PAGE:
Confessions Of A Shopaholic looked like a fun romp through fashion and credit debt. Pretty much the funnest things ever, like, omg, am I right?
I don’t expect to find anything profound with this movie (like credit debt is bad? excessive shopping is bad?) but hopefully at least I will laugh a bit and not find every situation entirely avoidable. I mean, if the character is smart at least.
She looks like a fairy tale woman. Somehow in NYC she never gets mugged wearing stuff like this all day.
Anyways, the lesson you are supposed to learn is the difference between price and worth. But they say that a lot, don’t worry.
Isla Fisher likes to shop. She works at a garden magazine, but wants to do fashion! Loves credit cards, but has a problem paying them off. She even lives with her best friend, Krysten Ritter, and her boyfriend, and they all seem to help her avoid the creditors. Her parents (John Goodman, Joan Cusack) tried to teach her to value money and shop at thrift stores and saved up, but their hippie ways failed.
So she tries to work at a fashion magazine, but the only magazine owned by the corporation with an opening is the financing magazine, lead by Hugh Dancy. Despite a bad interview, she gets drunk and sends a letter to the fashion people with a sample article about worth, and hate mail to Hugh, but gets them mixed up. Congrats! She now has a job with a finance magazine, despite knowing close to nothing and being 15k in debt.
When she eventually gets an article published, it sky rockets as the next best thing. The owner of the corporation, John Lithgow, personally loves it, and so does the fashion people. Including some famous fashion person, played by Leslie Bibb. But she is a villain in the movie. So is Robert Stanton, a “mean old” debt collector who she is avoiding throughout the movie.
But will everyone realize she was lying the whole time, like he has been her whole life? What can she do to fuck up her friendships too? Can she bang the main editor, or will Bibb beat her to it?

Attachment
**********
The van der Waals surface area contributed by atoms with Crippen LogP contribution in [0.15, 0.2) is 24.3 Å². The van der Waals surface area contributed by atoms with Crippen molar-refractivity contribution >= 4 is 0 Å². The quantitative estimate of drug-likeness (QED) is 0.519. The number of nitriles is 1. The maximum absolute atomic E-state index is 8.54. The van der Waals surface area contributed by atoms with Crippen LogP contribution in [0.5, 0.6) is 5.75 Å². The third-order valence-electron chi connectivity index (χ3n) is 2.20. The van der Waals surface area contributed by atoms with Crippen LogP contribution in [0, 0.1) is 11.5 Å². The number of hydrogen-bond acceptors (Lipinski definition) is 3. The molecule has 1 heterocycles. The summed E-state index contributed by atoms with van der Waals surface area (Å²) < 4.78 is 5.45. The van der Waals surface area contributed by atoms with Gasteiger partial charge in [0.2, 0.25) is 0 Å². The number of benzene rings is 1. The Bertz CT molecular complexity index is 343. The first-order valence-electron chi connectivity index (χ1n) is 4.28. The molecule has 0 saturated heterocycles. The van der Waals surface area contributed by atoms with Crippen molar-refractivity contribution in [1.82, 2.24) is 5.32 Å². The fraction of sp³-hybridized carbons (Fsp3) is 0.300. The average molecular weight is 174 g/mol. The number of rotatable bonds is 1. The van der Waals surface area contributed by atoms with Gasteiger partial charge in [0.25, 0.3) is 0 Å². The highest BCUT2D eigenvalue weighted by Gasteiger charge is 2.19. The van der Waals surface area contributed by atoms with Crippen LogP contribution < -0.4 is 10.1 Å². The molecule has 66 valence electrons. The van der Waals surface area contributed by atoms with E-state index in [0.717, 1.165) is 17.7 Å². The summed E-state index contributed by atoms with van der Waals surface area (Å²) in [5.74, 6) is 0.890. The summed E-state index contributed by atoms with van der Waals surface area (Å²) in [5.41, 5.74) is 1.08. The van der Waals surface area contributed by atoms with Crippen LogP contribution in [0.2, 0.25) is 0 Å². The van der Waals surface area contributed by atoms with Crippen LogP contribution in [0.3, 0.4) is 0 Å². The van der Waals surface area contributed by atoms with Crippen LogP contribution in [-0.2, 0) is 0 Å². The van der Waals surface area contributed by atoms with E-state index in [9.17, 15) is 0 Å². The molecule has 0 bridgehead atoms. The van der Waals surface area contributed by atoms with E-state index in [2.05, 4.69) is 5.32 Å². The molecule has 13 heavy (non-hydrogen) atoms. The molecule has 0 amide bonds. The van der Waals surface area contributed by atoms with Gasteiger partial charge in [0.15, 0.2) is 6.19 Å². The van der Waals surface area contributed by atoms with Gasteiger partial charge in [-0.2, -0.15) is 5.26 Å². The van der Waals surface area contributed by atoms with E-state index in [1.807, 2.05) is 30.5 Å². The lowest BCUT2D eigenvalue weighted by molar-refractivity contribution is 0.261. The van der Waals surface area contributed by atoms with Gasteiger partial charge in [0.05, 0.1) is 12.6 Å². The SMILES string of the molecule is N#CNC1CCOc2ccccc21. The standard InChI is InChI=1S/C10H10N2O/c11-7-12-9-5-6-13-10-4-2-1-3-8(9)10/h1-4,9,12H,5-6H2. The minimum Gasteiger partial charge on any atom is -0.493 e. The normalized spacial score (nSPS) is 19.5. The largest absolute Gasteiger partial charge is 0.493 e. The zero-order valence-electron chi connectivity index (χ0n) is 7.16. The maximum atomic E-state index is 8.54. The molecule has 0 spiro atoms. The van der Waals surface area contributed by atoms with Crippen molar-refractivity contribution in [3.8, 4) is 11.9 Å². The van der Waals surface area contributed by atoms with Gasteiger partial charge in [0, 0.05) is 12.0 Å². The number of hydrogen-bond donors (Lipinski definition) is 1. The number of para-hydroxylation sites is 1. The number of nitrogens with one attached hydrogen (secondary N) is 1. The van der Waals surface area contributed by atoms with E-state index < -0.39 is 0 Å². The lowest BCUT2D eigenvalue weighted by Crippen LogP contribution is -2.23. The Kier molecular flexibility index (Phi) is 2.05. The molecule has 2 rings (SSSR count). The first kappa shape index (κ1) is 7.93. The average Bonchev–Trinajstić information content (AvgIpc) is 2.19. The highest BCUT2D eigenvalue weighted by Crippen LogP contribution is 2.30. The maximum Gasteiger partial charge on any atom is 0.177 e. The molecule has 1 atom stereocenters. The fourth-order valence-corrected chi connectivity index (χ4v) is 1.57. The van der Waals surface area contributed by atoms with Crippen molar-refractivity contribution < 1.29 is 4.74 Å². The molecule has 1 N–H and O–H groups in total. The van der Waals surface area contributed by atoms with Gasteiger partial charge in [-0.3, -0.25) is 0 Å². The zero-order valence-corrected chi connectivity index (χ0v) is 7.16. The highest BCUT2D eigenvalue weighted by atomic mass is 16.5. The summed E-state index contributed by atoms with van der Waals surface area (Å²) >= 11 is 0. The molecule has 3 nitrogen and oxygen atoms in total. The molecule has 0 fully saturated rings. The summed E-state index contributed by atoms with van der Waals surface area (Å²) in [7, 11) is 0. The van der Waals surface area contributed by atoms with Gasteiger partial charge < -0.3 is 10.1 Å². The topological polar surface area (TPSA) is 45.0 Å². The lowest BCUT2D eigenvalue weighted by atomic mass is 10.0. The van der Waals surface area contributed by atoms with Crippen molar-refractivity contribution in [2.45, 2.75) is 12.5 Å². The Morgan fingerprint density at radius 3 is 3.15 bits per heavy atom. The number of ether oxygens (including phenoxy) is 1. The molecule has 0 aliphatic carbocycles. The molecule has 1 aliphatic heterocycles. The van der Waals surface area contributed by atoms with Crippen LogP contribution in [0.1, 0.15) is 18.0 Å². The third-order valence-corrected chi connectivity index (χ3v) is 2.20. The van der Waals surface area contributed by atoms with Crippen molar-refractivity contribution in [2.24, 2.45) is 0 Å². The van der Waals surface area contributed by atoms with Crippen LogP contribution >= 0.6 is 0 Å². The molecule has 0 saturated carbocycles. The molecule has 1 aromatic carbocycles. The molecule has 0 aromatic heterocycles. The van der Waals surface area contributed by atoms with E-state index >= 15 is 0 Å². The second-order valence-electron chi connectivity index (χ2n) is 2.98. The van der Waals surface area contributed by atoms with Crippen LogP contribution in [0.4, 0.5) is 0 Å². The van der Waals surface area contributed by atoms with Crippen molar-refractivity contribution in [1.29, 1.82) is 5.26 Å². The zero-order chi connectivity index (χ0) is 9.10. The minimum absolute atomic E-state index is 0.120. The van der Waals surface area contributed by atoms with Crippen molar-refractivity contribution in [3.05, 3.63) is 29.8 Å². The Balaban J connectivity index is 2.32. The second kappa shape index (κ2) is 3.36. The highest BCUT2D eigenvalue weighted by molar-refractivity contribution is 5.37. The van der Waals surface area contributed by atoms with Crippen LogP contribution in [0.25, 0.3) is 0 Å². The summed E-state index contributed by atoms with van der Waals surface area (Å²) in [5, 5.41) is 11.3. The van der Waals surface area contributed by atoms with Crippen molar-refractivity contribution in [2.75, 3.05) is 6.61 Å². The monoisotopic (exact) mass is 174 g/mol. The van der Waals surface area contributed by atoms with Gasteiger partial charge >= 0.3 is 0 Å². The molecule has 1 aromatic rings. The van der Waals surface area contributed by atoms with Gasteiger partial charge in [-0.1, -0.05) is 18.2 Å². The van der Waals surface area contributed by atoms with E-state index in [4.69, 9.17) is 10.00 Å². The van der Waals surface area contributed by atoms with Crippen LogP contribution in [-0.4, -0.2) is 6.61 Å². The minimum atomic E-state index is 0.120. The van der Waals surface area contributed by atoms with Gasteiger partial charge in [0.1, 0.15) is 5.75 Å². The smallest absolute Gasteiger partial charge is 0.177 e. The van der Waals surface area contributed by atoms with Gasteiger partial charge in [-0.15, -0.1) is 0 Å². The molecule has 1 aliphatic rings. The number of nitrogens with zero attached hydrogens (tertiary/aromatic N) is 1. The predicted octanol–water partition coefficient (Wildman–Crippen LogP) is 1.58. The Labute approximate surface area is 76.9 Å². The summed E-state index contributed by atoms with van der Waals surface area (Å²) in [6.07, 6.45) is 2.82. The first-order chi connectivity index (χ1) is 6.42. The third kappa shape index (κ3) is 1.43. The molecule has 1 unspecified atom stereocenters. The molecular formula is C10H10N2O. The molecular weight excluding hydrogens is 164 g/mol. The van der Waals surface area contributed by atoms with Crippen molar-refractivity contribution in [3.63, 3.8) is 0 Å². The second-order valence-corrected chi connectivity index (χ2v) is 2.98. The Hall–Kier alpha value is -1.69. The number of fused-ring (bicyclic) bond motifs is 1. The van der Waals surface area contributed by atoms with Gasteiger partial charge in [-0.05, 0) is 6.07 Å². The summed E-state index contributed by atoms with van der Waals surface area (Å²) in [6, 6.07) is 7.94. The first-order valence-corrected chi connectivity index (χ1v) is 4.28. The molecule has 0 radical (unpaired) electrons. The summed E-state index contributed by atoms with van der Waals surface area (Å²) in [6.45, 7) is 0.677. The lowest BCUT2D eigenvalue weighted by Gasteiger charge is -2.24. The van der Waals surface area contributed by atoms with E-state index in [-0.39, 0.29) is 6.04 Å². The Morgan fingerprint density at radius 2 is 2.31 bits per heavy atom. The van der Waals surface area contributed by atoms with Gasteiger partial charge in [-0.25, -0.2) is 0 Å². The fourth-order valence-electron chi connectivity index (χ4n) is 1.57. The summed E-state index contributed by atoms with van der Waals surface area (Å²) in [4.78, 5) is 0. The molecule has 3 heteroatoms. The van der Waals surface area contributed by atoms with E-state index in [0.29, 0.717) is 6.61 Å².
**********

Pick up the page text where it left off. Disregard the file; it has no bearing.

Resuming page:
In the ‘zine world, sleeping with your employees is fine.
Let me be detailed with why I dislike the movie now. Hooray!
1) All of her problems are easily fixable, and by never thinking they escalate. And yet still even after initial escalation, they are still easily fixable. By avoiding her debt collector, she sets up for him to go to drastic measures to catch her attention. By not telling her work, she sets up a big fall. Well, despite being a finance magazine, it didn’t mean she had to be good at paying bills.
2) Her friend got mad at her, because she lost the bridesmaids dress to a thrift store, and a homeless lady was wearing it. How? Because of the shopaholics meeting the friend made her attend, not from unwarranted spending. No reason for them to be mad at each other, as it wasnt Isla’s fault.
3) There was a tape to stop being a shopaholic, and involved throwing out all the excess. Well she didn’t. Guess how she raised her bill money?
By (gasp) selling a lot of her shit back. HOW IS THAT NOT THE MOST OBVIOUS THING EVER. You will be mad because that is clearly the right thing to do, and pays the bills, and good to go. But she keeps trying to throw it out, despite the debt? Dumb as shit.
4) Why the hell is the debt collector a villain? She pretty much stole from these companies for months and continuously lied to them. Yet she “gets him” at the end? That is some bullshit. Accept responsibility and pay your bills with class, please.
And you know, also weird messages about giving up on your dreams, and accepting the simpler things in life. Blah.
1 out of 4.